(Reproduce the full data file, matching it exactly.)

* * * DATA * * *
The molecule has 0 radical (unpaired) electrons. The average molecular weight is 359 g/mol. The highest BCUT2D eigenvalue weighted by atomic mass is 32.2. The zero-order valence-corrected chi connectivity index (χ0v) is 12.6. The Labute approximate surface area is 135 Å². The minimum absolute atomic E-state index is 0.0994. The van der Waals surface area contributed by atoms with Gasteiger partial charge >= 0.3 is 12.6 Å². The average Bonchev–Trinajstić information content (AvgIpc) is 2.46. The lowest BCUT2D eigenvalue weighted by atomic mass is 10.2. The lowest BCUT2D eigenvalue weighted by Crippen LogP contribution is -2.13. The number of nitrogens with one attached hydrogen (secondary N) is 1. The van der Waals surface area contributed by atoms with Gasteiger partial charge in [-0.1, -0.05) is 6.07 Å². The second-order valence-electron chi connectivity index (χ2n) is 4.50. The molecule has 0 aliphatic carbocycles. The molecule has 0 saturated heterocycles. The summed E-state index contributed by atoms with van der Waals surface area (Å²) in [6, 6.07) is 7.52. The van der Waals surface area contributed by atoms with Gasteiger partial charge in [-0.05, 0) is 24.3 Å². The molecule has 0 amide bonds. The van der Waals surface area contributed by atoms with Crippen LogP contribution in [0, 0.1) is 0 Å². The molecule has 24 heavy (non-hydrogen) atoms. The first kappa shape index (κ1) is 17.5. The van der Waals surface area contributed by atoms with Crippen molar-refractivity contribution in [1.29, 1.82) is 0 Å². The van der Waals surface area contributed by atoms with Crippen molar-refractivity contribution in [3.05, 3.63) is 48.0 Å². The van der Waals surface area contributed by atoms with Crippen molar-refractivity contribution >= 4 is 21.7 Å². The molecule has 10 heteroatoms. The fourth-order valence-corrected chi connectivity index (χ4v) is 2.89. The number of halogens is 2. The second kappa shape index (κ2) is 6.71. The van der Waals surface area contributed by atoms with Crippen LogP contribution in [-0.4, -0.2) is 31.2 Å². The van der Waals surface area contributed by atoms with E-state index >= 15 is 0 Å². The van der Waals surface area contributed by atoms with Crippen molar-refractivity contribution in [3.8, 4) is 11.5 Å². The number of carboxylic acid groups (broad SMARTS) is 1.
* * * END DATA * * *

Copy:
The molecule has 0 radical (unpaired) electrons. The average molecular weight is 359 g/mol. The highest BCUT2D eigenvalue weighted by atomic mass is 32.2. The zero-order valence-corrected chi connectivity index (χ0v) is 12.6. The Labute approximate surface area is 135 Å². The minimum absolute atomic E-state index is 0.0994. The van der Waals surface area contributed by atoms with Gasteiger partial charge >= 0.3 is 12.6 Å². The average Bonchev–Trinajstić information content (AvgIpc) is 2.46. The lowest BCUT2D eigenvalue weighted by atomic mass is 10.2. The lowest BCUT2D eigenvalue weighted by Crippen LogP contribution is -2.13. The number of nitrogens with one attached hydrogen (secondary N) is 1. The van der Waals surface area contributed by atoms with Gasteiger partial charge in [-0.1, -0.05) is 6.07 Å². The second-order valence-electron chi connectivity index (χ2n) is 4.50. The molecule has 0 aliphatic carbocycles. The molecule has 0 saturated heterocycles. The summed E-state index contributed by atoms with van der Waals surface area (Å²) in [6, 6.07) is 7.52. The van der Waals surface area contributed by atoms with Gasteiger partial charge in [-0.05, 0) is 24.3 Å². The molecule has 0 amide bonds. The van der Waals surface area contributed by atoms with Crippen LogP contribution in [0, 0.1) is 0 Å². The molecule has 24 heavy (non-hydrogen) atoms. The first kappa shape index (κ1) is 17.5. The van der Waals surface area contributed by atoms with Crippen molar-refractivity contribution in [1.29, 1.82) is 0 Å². The van der Waals surface area contributed by atoms with Crippen molar-refractivity contribution in [3.05, 3.63) is 48.0 Å². The van der Waals surface area contributed by atoms with Crippen molar-refractivity contribution >= 4 is 21.7 Å². The molecule has 10 heteroatoms. The fourth-order valence-corrected chi connectivity index (χ4v) is 2.89. The number of halogens is 2. The second kappa shape index (κ2) is 6.71. The van der Waals surface area contributed by atoms with Crippen LogP contribution in [-0.4, -0.2) is 31.2 Å². The van der Waals surface area contributed by atoms with E-state index >= 15 is 0 Å². The van der Waals surface area contributed by atoms with Crippen molar-refractivity contribution in [3.8, 4) is 11.5 Å². The number of carboxylic acid groups (broad SMARTS) is 1.